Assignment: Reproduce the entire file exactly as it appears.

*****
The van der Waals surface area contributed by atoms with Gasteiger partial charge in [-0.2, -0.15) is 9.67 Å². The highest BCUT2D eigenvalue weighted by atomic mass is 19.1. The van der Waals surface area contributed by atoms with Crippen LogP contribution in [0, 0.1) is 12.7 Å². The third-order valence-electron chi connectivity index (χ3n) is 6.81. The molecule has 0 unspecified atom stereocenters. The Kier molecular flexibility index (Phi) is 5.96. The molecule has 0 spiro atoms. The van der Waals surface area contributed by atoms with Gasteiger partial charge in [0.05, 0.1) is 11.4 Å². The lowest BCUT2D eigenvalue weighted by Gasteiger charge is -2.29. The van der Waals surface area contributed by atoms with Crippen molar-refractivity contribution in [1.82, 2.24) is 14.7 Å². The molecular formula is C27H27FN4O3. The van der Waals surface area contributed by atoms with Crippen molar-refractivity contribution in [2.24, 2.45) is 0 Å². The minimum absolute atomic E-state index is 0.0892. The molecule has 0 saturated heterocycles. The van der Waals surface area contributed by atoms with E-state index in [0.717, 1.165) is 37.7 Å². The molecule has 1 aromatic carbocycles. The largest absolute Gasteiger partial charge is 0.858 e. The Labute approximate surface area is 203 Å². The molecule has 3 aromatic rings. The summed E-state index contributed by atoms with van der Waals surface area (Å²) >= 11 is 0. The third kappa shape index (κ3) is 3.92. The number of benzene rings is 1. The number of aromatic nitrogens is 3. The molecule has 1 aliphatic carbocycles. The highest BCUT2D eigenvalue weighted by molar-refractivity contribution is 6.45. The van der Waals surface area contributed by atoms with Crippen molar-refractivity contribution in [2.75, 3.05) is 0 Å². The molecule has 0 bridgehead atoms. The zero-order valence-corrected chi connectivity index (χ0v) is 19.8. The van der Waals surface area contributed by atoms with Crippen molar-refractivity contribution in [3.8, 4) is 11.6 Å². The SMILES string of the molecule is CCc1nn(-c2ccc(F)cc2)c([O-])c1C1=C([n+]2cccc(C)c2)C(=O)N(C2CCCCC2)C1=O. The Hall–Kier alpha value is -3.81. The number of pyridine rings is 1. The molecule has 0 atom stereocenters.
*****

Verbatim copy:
The van der Waals surface area contributed by atoms with Gasteiger partial charge in [-0.2, -0.15) is 9.67 Å². The highest BCUT2D eigenvalue weighted by atomic mass is 19.1. The van der Waals surface area contributed by atoms with Crippen LogP contribution in [0, 0.1) is 12.7 Å². The third-order valence-electron chi connectivity index (χ3n) is 6.81. The molecule has 0 unspecified atom stereocenters. The Kier molecular flexibility index (Phi) is 5.96. The molecule has 0 spiro atoms. The van der Waals surface area contributed by atoms with Gasteiger partial charge in [0.05, 0.1) is 11.4 Å². The lowest BCUT2D eigenvalue weighted by Gasteiger charge is -2.29. The van der Waals surface area contributed by atoms with Crippen molar-refractivity contribution in [1.82, 2.24) is 14.7 Å². The molecular formula is C27H27FN4O3. The van der Waals surface area contributed by atoms with Crippen molar-refractivity contribution in [2.24, 2.45) is 0 Å². The minimum absolute atomic E-state index is 0.0892. The molecule has 0 saturated heterocycles. The van der Waals surface area contributed by atoms with E-state index in [0.717, 1.165) is 37.7 Å². The molecule has 1 aromatic carbocycles. The largest absolute Gasteiger partial charge is 0.858 e. The Labute approximate surface area is 203 Å². The molecule has 3 aromatic rings. The summed E-state index contributed by atoms with van der Waals surface area (Å²) >= 11 is 0. The third kappa shape index (κ3) is 3.92. The number of benzene rings is 1. The number of aromatic nitrogens is 3. The molecule has 1 aliphatic carbocycles. The highest BCUT2D eigenvalue weighted by molar-refractivity contribution is 6.45. The van der Waals surface area contributed by atoms with Crippen molar-refractivity contribution in [2.75, 3.05) is 0 Å². The molecule has 0 bridgehead atoms. The zero-order valence-corrected chi connectivity index (χ0v) is 19.8. The van der Waals surface area contributed by atoms with Crippen molar-refractivity contribution in [3.8, 4) is 11.6 Å². The SMILES string of the molecule is CCc1nn(-c2ccc(F)cc2)c([O-])c1C1=C([n+]2cccc(C)c2)C(=O)N(C2CCCCC2)C1=O. The Hall–Kier alpha value is -3.81. The number of pyridine rings is 1. The molecule has 0 atom stereocenters.